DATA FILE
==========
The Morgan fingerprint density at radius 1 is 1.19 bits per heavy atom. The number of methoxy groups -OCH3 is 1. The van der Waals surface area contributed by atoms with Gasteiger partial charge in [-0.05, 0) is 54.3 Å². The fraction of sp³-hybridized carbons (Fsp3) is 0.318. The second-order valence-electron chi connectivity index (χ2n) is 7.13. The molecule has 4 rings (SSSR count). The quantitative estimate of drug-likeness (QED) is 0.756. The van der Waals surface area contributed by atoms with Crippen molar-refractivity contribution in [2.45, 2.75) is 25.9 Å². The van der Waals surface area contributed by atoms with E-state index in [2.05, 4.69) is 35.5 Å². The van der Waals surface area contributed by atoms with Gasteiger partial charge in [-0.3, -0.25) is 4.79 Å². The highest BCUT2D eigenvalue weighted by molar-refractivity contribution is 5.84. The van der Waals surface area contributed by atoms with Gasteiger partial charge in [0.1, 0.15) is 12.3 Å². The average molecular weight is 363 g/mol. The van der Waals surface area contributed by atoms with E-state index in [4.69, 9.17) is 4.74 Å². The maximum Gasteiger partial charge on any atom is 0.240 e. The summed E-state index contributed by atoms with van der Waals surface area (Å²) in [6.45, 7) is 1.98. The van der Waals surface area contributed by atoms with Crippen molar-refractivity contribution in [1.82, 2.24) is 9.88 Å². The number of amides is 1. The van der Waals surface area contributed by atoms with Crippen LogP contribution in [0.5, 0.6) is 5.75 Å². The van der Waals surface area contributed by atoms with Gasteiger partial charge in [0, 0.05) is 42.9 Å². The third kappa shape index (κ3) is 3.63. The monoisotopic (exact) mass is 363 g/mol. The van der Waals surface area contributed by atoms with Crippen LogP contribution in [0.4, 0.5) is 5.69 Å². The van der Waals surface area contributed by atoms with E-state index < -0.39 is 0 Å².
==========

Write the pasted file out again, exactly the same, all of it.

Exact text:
The Morgan fingerprint density at radius 1 is 1.19 bits per heavy atom. The number of methoxy groups -OCH3 is 1. The van der Waals surface area contributed by atoms with Gasteiger partial charge in [-0.05, 0) is 54.3 Å². The fraction of sp³-hybridized carbons (Fsp3) is 0.318. The second-order valence-electron chi connectivity index (χ2n) is 7.13. The molecule has 4 rings (SSSR count). The quantitative estimate of drug-likeness (QED) is 0.756. The van der Waals surface area contributed by atoms with Crippen molar-refractivity contribution in [2.45, 2.75) is 25.9 Å². The van der Waals surface area contributed by atoms with E-state index in [2.05, 4.69) is 35.5 Å². The van der Waals surface area contributed by atoms with Gasteiger partial charge in [-0.3, -0.25) is 4.79 Å². The highest BCUT2D eigenvalue weighted by molar-refractivity contribution is 5.84. The van der Waals surface area contributed by atoms with Gasteiger partial charge in [0.1, 0.15) is 12.3 Å². The average molecular weight is 363 g/mol. The van der Waals surface area contributed by atoms with E-state index in [4.69, 9.17) is 4.74 Å². The maximum Gasteiger partial charge on any atom is 0.240 e. The summed E-state index contributed by atoms with van der Waals surface area (Å²) in [6.45, 7) is 1.98. The van der Waals surface area contributed by atoms with Crippen molar-refractivity contribution in [1.82, 2.24) is 9.88 Å². The number of amides is 1. The van der Waals surface area contributed by atoms with Crippen LogP contribution in [0.5, 0.6) is 5.75 Å². The van der Waals surface area contributed by atoms with Gasteiger partial charge in [0, 0.05) is 42.9 Å². The third kappa shape index (κ3) is 3.63. The monoisotopic (exact) mass is 363 g/mol. The van der Waals surface area contributed by atoms with Crippen LogP contribution in [0.4, 0.5) is 5.69 Å². The van der Waals surface area contributed by atoms with E-state index < -0.39 is 0 Å².